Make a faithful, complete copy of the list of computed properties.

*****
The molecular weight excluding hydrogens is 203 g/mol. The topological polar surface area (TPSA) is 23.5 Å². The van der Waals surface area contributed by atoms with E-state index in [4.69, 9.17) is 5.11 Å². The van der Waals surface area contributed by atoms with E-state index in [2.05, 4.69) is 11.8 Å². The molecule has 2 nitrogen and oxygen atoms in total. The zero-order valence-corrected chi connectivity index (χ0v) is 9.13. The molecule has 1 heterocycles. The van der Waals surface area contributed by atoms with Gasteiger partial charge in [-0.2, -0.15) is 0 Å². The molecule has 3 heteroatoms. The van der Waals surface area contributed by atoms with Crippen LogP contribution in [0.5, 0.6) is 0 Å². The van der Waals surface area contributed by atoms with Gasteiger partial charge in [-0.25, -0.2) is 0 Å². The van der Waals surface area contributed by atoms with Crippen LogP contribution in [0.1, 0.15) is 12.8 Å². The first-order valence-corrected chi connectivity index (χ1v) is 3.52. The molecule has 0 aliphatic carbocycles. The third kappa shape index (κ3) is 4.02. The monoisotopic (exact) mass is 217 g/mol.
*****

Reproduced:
The molecular weight excluding hydrogens is 203 g/mol. The topological polar surface area (TPSA) is 23.5 Å². The van der Waals surface area contributed by atoms with E-state index in [4.69, 9.17) is 5.11 Å². The van der Waals surface area contributed by atoms with E-state index in [2.05, 4.69) is 11.8 Å². The molecule has 2 nitrogen and oxygen atoms in total. The zero-order valence-corrected chi connectivity index (χ0v) is 9.13. The molecule has 1 heterocycles. The van der Waals surface area contributed by atoms with Gasteiger partial charge in [-0.2, -0.15) is 0 Å². The molecule has 3 heteroatoms. The van der Waals surface area contributed by atoms with Crippen LogP contribution in [0.5, 0.6) is 0 Å². The van der Waals surface area contributed by atoms with Gasteiger partial charge in [-0.25, -0.2) is 0 Å². The van der Waals surface area contributed by atoms with Crippen LogP contribution in [0.1, 0.15) is 12.8 Å². The first-order valence-corrected chi connectivity index (χ1v) is 3.52. The molecule has 0 aliphatic carbocycles. The third kappa shape index (κ3) is 4.02. The monoisotopic (exact) mass is 217 g/mol.